Brief facts of the case:
Indian Petrochemicals Corporation Limited (IPCL) is engaged in the manufacture of various types of petrochemicals, falling under Chapter 27 and 29 of Central Excise Tariff Act, 1985.
One of the products which is manufactured by IPCL is C4 Raffinate, for which the company is paying central excise duty @ 8 per cent availing the benefit of Notification No. 6/2000 dated 01.03.2000 against the normal rate of 16%.
The IPCL has classified the product under chapter sub-heading 2711.19.i.e Other Petroleum & gaseous hydrocarbons. As per the Department, the aforesaid product should have been classified under Chapter Heading 2711.12 as butylene. Subsequently, a show cause notice was issued demanding IPCL to pay differential 8% duty. The IPCL replied to the show cause notice sticking to its position that the as per the aforesaid exemption Notification, 50% of the duty of excise specified in the First Schedule, was payable.
The Commissioner of Central Excise (adjucating authority) unsatisfied with the plea of assessee passed an order raising the demand for 8% differential duty.
Aggrieved by the order of Commissioner, IPCL carried the matter before CESTAT.
CESTAT concurred with the view taken by the assessee and reversed the order of Commissioner.
Revenue aggrieved by the order of CESTAT approached to Hon’ble Supreme Court.
Contention of the Assessee:
The learned counsel for the assessee contended that the S. No. 24 of Notification NO. 6/2000-C.E., dated 1-3-2000 confers partial exemption to “Liquefied Petroleum gases and other gaseous hydrocarbons other than natural gas, ethylene, propylene, butylene and butadiene”.
He argued that the words “other than” qualify only natural gases and according to him, if read in this manner, the products which would fall within the exempted category for payment of concessional rate of excise duty would be LPG, other gaseous hydro carbons (excluding natural gas), ethylene, propylene, butylene and butadiene.
Therefore, even if C-4 Raffinate is treated as Butylene exemption under S. No. 24 of Notification No. 6/2000-C.E., would be available because specification of butylene in the said Sl. No. 24 is not for the purpose of its exclusion, but for the purpose of its specific enumeration and inclusion
Thus, the benefit of concessional rate of duty as claimed by the assessee is right in law.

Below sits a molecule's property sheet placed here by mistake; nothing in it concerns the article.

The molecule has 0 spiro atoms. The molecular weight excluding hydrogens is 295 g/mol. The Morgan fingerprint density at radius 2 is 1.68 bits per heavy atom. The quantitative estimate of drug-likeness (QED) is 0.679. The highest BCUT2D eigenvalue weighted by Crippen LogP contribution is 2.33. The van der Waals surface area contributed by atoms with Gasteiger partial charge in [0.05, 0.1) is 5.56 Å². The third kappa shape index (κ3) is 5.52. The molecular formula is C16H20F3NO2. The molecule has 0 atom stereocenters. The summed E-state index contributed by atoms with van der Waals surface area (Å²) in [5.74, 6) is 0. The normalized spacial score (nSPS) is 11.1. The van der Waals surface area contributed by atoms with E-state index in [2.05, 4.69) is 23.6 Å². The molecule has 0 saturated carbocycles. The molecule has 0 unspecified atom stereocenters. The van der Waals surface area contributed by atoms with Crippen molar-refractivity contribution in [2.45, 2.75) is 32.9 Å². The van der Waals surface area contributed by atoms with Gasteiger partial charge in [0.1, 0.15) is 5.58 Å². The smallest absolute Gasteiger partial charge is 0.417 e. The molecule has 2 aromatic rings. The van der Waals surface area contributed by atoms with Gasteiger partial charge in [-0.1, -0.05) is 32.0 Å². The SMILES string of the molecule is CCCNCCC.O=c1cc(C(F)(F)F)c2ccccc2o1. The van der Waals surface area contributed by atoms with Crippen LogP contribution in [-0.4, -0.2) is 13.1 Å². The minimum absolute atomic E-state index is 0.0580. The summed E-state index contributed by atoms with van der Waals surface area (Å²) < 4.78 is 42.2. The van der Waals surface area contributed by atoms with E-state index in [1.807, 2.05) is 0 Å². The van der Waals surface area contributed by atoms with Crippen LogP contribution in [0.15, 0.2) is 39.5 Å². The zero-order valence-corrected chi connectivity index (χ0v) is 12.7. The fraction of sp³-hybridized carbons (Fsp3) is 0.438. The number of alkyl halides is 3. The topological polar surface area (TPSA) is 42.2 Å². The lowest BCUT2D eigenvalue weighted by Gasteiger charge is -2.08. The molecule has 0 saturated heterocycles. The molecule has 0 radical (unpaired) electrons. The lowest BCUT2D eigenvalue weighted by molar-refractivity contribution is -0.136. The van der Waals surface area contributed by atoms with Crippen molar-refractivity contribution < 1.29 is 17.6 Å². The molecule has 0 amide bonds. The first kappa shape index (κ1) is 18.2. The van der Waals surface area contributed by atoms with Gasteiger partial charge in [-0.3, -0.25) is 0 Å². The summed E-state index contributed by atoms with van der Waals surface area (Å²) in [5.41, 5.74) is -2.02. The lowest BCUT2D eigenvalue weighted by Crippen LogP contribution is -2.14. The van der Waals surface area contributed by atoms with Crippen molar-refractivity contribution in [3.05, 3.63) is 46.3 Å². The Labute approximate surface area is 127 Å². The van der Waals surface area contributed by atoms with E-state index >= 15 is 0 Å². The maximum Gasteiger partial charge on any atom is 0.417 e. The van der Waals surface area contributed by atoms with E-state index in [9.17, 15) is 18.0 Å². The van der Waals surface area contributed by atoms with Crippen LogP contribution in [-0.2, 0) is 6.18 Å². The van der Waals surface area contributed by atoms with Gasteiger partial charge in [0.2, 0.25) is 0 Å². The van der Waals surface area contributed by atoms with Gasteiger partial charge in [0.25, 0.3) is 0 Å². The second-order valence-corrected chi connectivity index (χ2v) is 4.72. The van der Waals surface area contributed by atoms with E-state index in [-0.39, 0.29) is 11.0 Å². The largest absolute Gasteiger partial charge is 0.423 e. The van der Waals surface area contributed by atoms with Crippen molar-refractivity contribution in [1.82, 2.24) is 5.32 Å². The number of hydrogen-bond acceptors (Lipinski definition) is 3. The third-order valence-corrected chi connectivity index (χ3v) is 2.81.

Contention of the Revenue:
The basic contention of learned counsel appearing for the revenue was that the aforesaid notification exempts liquefied petroleum gases (LPG) as well as other gaseous hydro carbons and excludes specifically natural gases, ethylene, propylene, butylene and butadiene.
The product C-4 Raffinate is a mix of butylenes thus, it could be suitably classified butylene.
Henceforth, the benefit of partial exemption is not available to butylene as the same is specifically excluded.
Decision of Hon’ble Supreme Court:
The Supreme Court noted the rival submissions and observed that the expression “other than” appearing after the words “gaseous hydro carbons” and before the words “natural gas” would qualify only the words “natural gas”. In other words, the following goods are covered by the aforesaid Sl. Nos.
(i) Liquefied petroleum gas and other gaseous hydrocarbons with exclusion of natural gas,
(iv) Butylene and
Thus, the classification of the same in butylene as contended by revenue safely covers the product within the eligibility of the notification.
Further, even if the description of goods against S.no. 24 of Notification No. 6/2000-C.E., is interpreted to mean that ethylene, propylene, butylene and butadiene are also excluded, then also C-4 Raffinate would be eligible for the benefit of exemption because since C-4 Raffinate is liquefied petroleum gas it is covered by the description of the “Liquefied Petroleum gases and other gaseous hydrocarbons”
Therefore, the appeal of revenue is dismissed.